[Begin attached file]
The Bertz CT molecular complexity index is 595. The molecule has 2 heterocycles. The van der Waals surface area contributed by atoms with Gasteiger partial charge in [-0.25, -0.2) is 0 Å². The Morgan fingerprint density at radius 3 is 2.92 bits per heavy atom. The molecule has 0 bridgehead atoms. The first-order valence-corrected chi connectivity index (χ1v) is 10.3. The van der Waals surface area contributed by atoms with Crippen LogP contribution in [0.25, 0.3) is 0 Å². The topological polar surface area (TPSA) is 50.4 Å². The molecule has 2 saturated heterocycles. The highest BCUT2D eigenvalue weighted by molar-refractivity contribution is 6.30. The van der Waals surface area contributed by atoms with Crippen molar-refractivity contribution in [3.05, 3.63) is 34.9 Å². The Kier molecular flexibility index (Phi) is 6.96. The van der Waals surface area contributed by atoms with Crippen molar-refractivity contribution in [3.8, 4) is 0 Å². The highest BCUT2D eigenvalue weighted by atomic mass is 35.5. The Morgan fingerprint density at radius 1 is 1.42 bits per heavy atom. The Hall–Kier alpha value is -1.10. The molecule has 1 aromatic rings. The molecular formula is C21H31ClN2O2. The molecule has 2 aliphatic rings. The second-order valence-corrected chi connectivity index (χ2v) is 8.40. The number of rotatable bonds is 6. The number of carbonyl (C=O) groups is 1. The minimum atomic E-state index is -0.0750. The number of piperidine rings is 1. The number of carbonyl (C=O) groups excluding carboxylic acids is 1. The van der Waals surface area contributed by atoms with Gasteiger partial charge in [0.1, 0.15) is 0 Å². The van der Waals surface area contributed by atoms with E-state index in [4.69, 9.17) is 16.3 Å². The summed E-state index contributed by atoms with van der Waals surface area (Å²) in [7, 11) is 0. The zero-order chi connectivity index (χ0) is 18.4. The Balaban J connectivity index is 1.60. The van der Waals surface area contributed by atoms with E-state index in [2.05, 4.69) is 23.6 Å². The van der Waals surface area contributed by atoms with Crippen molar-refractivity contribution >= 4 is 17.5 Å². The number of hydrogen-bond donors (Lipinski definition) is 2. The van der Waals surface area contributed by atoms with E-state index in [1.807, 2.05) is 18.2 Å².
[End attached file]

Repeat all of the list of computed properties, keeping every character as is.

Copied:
The Bertz CT molecular complexity index is 595. The molecule has 2 heterocycles. The van der Waals surface area contributed by atoms with Gasteiger partial charge in [-0.25, -0.2) is 0 Å². The Morgan fingerprint density at radius 3 is 2.92 bits per heavy atom. The molecule has 0 bridgehead atoms. The first-order valence-corrected chi connectivity index (χ1v) is 10.3. The van der Waals surface area contributed by atoms with Crippen LogP contribution in [0.25, 0.3) is 0 Å². The topological polar surface area (TPSA) is 50.4 Å². The molecule has 2 saturated heterocycles. The highest BCUT2D eigenvalue weighted by molar-refractivity contribution is 6.30. The van der Waals surface area contributed by atoms with Crippen molar-refractivity contribution in [3.05, 3.63) is 34.9 Å². The Kier molecular flexibility index (Phi) is 6.96. The van der Waals surface area contributed by atoms with Crippen molar-refractivity contribution in [3.8, 4) is 0 Å². The highest BCUT2D eigenvalue weighted by atomic mass is 35.5. The Morgan fingerprint density at radius 1 is 1.42 bits per heavy atom. The Hall–Kier alpha value is -1.10. The molecule has 1 aromatic rings. The molecular formula is C21H31ClN2O2. The molecule has 2 aliphatic rings. The second-order valence-corrected chi connectivity index (χ2v) is 8.40. The number of rotatable bonds is 6. The number of carbonyl (C=O) groups is 1. The minimum atomic E-state index is -0.0750. The number of piperidine rings is 1. The number of carbonyl (C=O) groups excluding carboxylic acids is 1. The van der Waals surface area contributed by atoms with Gasteiger partial charge in [0.1, 0.15) is 0 Å². The van der Waals surface area contributed by atoms with E-state index in [4.69, 9.17) is 16.3 Å². The summed E-state index contributed by atoms with van der Waals surface area (Å²) in [7, 11) is 0. The zero-order chi connectivity index (χ0) is 18.4. The Balaban J connectivity index is 1.60. The van der Waals surface area contributed by atoms with E-state index in [2.05, 4.69) is 23.6 Å². The van der Waals surface area contributed by atoms with Crippen molar-refractivity contribution >= 4 is 17.5 Å². The number of hydrogen-bond donors (Lipinski definition) is 2. The van der Waals surface area contributed by atoms with E-state index in [1.807, 2.05) is 18.2 Å².